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Extended report
Genetics of toll like receptor 9 in ANCA associated vasculitides
  1. C A Husmann1,
  2. J U Holle2,
  3. F Moosig2,
  4. S Mueller1,3,
  5. B Wilde4,
  6. J W Cohen Tervaert4,
  7. L Harper5,
  8. G Assmann6,
  9. W L Gross2,
  10. J T Epplen1,
  11. S Wieczorek1
  1. 1Department of Human Genetics, Ruhr University, Bochum, Germany
  2. 2Department of Rheumatology, University of Luebeck, Vasculitis Center UKSH and Klinikum Bad Bramstedt, Lübeck, Germany
  3. 3Department of Dermatology, University Hospital Duesseldorf, Duesseldorf, Germany
  4. 4Department of Internal Medicine, Division of Clinical and Experimental Immunology and Laboratory of Clinical Immunology, Maastricht University Medical Center, Maastricht, The Netherlands
  5. 5School of Immunity and Infection, Centre for Translational Inflammation Research, University of Birmingham Research Laboratories, Queen Elizabeth Hospital Birmingham, UK
  6. 6Department of Rheumatology, Universitätsklinikum des Saarlandes, Homburg/Saar, Germany
  1. Correspondence to Dr Stefan Wieczorek, Department of Human Genetics, Ruhr University, Bochum 44780, Germany; stefan.wieczorek{at}


Objectives To investigate the contribution of genetic polymorphisms of toll like receptor (TLR) 9 and related genes on the susceptibility and clinical manifestation of anti-neutrophil cytoplasmic antibody (ANCA) associated vasculitides (AAV).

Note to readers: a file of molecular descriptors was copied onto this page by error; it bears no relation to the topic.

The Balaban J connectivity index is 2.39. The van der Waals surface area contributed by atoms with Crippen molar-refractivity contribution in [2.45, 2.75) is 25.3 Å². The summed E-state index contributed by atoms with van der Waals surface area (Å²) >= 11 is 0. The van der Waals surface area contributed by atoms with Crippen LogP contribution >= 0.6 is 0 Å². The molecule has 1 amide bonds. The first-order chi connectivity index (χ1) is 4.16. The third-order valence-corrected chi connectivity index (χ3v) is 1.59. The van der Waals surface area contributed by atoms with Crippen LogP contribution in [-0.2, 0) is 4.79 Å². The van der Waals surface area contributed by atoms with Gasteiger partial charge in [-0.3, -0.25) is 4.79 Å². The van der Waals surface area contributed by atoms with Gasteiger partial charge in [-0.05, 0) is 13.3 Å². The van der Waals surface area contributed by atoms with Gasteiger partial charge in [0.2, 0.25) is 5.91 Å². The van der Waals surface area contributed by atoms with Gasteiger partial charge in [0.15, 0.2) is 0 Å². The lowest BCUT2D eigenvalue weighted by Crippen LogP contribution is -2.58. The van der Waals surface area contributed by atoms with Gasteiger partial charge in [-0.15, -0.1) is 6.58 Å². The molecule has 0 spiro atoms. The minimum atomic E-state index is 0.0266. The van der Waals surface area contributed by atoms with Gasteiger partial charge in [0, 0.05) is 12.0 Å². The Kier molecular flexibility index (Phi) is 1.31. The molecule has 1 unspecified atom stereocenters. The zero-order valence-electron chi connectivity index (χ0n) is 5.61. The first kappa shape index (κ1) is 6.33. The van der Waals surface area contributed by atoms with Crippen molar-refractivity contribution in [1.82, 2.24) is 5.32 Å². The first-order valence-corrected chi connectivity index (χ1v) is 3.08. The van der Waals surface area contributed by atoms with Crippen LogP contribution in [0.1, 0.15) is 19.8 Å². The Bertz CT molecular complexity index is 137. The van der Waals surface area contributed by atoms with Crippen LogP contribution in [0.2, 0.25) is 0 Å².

Methods Four single nucleotide polymorphisms (SNPs) in TLR9 were genotyped in 863 German AAV cases and 1344 healthy controls. Significant results were replicated in a cohort of 426 Dutch and British AAV cases. 11 polymorphisms in TLR9 related genes were studied concomitantly.

Results A strong association of TLR9 genotypes and haplotypes with granulomatosis with polyangiitis was observed as well as a contrariwise association with microscopic polyangiitis. The association was confirmed when cases were compared according to ANCA status rather than to clinical entity. This was partly replicated in the second cohort leading to a striking overall difference in TLR9 allele/haplotype frequencies between proteinase 3 (PR3) ANCA+ and myeloperoxidase (MPO) ANCA+ cases (p=0.00000398, pc=0.000016, OR 1.68 (95% CI 1.35 to 2.1) for rs352140; p=0.000011, pc=0.000044, OR 1.64 (95% CI 1.31 to 2.04) for a 3-SNP haplotype). No significant association or epistatic effect was detected for TLR9 related genes: interleukin 6, interleukin 23 receptor, myeloid differentiation primary response 88, TNF receptor-associated factor 6, interleukin-1 receptor-associated kinase 4, discs large homolog 5 and nucleotide-binding oligomerisation domain containing 2.

Conclusions We provide further evidence that PR3-ANCA+ AAV differs genetically from MPO-ANCA+ AAV. TLR9 signalling may be involved in disease pathology, favouring models of infectious agents triggering AAV development.

  • Granulomatosis with polyangiitis
  • Autoantibodies
  • Gene Polymorphism

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